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How to Test a TPMS Sensor Battery (2 Methods)

This article shows how to test a TPMS (Tire Pressure Monitoring System) sensor battery in two ways, with and without using a TPMS scan tool. It also covers how to replace the battery.

TPMS sensors are useful devices for monitoring tire pressure. Although the battery lasts 5-7 years, it can weaken sooner if exposed to high temperatures or frequently driving over potholes. TPMS sensor batteries are typically 3V button cells; some can be tested easily, but not all.

an attached TPMS sensor

Key Takeaways: You can test a TPMS sensor battery by checking the TPMS sensor’s voltage output using a TPMS scan tool, but it might not detect it if the battery is too weak. If you have one with a removable battery, you can use a multimeter instead. The voltage should not exceed 2.5V if it’s a 3V battery. You can also remove those inside a silicon-sealed housing but will have to scratch off the silicon and detach the battery using a soldering iron. Once removed, replace the part, seal it back, and reattach it. Otherwise, replace the entire TPMS sensor.

I will go into more detail below.

The TPMS Sensor

a TPMS sensor
A TPMS sensor | wrenchers.com

The TPMS sensor measures tire pressure and is designed to alert you when it is too low or high (+/-~25% or more).

It transmits data to a central receiver in the ECU using RF, then displays the information on the dashboard. This is important because low tire pressure can create unsafe driving conditions. Also, if one sensor indicates a problem, you could soon face problems with the other sensors if you don’t deal with the first one.

It might not necessarily be a problem with the tire, although it could be, as it might be a weak or dead battery. Regardless, you will have to test the TPMS sensor battery to find out and ensure you get accurate readings, especially if the tire looks fine.

The battery inside a TPMS sensor is typically a 3-volt li-ion battery or a 1.25-volt NiMH one, lasting 5-10 (max. 12) years. However, the battery life can shorten if the TPMS sensor is exposed to high temperatures or if you drive the car frequently over potholes.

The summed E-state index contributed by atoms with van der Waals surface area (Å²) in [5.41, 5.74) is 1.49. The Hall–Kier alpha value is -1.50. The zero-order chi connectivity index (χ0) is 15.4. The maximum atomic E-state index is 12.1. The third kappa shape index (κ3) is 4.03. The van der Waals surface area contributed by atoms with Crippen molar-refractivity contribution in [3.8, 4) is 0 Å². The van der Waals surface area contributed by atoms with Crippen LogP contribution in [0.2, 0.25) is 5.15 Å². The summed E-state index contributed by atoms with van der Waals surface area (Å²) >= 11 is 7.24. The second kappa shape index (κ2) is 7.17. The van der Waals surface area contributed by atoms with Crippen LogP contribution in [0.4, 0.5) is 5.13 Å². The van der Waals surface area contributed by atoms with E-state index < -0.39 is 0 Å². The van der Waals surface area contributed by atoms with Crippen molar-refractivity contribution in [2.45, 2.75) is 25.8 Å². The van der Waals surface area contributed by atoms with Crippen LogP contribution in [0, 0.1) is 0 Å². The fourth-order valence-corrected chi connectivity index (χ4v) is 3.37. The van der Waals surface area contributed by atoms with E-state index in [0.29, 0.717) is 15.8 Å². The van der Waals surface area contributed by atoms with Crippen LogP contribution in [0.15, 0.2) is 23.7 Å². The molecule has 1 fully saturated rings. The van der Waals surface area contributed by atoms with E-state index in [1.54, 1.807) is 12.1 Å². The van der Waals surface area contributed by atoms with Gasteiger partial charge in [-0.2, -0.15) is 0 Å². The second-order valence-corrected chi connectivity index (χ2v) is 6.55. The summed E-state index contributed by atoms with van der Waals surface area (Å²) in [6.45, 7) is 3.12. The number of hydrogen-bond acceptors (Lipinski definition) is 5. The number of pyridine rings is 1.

But not all TPMS sensor batteries are designed to be replaced because some are embedded in a silicone sealant and sealed inside a molded plastic housing. This is done to protect the batteries from water and chemicals.

If so, you must open the housing and carefully remove the sealant.

TPMS Location and Warning Light

The TPMS sensor is on the wheel, and the warning light appears below. In some vehicles, you will see the letters T-P-M-S instead.

TPMS warning light
Video | Avsti

Testing a TPMS Sensor Battery by Removing the Battery

You will need to open the sensor to test a TPMS sensor battery by removing the battery.

You will require a flat-head screwdriver and a multimeter.

Step 1: Remove the TPMS Sensor

Firstly, remove the TPMS sensor from the tire. You may need to use a flat-head screwdriver.

Step 2: Remove the TPMS Sensor Battery

Snap-in and clamp-on TPMS sensors seal the battery inside a molded plastic housing.

If you remove the battery from these TPMS sensors, you might compromise the assembly’s shock resistance and its ability to be protected from exposure to water and chemicals. In these cases, you have alternative options to consider (see further below).

The battery is embedded inside the sensor housing in the older band-style sensors. The batteries are most easily removed from the valve stem cap-type TPMS sensor, where you only have to remove the battery cover.

Step 3: Test the Voltage

Proceed to test the battery’s voltage once the battery is removed from the TPMS sensor.

Follow these steps:

  • Set the multimeter to measure DC volts.
  • Attach the positive (red) probe to the battery’s positive side.
  • Attach the negative (black) probe to the battery’s negative side.
  • Interpret the reading on the multimeter. It should be close to 3 volts if it’s a li-ion battery or 1.25 volts if it’s a NiMH one. The minimum values for the TPMS to operate normally are around ~2.5V and ~1V, respectively.

Step 4: Replace the Battery

Replace the battery if the voltage is significantly less than the rated value.

If, after replacing the battery, the TPMS sensor light goes off, then the issue is the battery. When replacing the battery, make sure the contact points are clean.